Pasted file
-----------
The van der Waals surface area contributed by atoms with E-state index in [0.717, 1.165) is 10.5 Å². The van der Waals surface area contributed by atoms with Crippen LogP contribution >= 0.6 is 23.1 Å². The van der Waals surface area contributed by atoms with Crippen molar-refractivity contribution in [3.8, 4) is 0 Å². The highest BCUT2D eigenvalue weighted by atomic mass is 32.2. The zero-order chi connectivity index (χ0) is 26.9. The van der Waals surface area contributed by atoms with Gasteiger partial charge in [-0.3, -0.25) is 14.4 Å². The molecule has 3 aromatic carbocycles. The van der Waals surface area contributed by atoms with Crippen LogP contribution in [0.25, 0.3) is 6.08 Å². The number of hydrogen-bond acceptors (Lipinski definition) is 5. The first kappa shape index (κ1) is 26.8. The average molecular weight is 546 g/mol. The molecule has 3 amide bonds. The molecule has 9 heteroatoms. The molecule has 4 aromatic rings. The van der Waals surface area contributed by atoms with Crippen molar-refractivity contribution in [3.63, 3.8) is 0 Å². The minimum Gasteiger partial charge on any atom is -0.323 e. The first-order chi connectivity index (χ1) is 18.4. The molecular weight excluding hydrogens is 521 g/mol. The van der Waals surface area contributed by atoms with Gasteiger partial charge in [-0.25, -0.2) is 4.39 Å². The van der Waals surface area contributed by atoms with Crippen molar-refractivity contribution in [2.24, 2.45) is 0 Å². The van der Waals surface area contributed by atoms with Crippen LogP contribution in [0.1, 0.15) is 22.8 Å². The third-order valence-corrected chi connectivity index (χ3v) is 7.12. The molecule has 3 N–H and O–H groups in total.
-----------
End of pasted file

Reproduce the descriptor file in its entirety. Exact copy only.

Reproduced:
The van der Waals surface area contributed by atoms with E-state index in [0.717, 1.165) is 10.5 Å². The van der Waals surface area contributed by atoms with Crippen LogP contribution >= 0.6 is 23.1 Å². The van der Waals surface area contributed by atoms with Crippen molar-refractivity contribution in [3.8, 4) is 0 Å². The highest BCUT2D eigenvalue weighted by atomic mass is 32.2. The zero-order chi connectivity index (χ0) is 26.9. The van der Waals surface area contributed by atoms with Gasteiger partial charge in [-0.3, -0.25) is 14.4 Å². The molecule has 3 aromatic carbocycles. The van der Waals surface area contributed by atoms with Crippen LogP contribution in [0.25, 0.3) is 6.08 Å². The number of hydrogen-bond acceptors (Lipinski definition) is 5. The first kappa shape index (κ1) is 26.8. The average molecular weight is 546 g/mol. The molecule has 3 amide bonds. The molecule has 9 heteroatoms. The molecule has 4 aromatic rings. The van der Waals surface area contributed by atoms with Crippen molar-refractivity contribution in [3.63, 3.8) is 0 Å². The minimum Gasteiger partial charge on any atom is -0.323 e. The first-order chi connectivity index (χ1) is 18.4. The molecular weight excluding hydrogens is 521 g/mol. The van der Waals surface area contributed by atoms with Gasteiger partial charge in [-0.25, -0.2) is 4.39 Å². The van der Waals surface area contributed by atoms with Crippen molar-refractivity contribution in [2.24, 2.45) is 0 Å². The van der Waals surface area contributed by atoms with Crippen LogP contribution in [0.1, 0.15) is 22.8 Å². The third-order valence-corrected chi connectivity index (χ3v) is 7.12. The molecule has 3 N–H and O–H groups in total.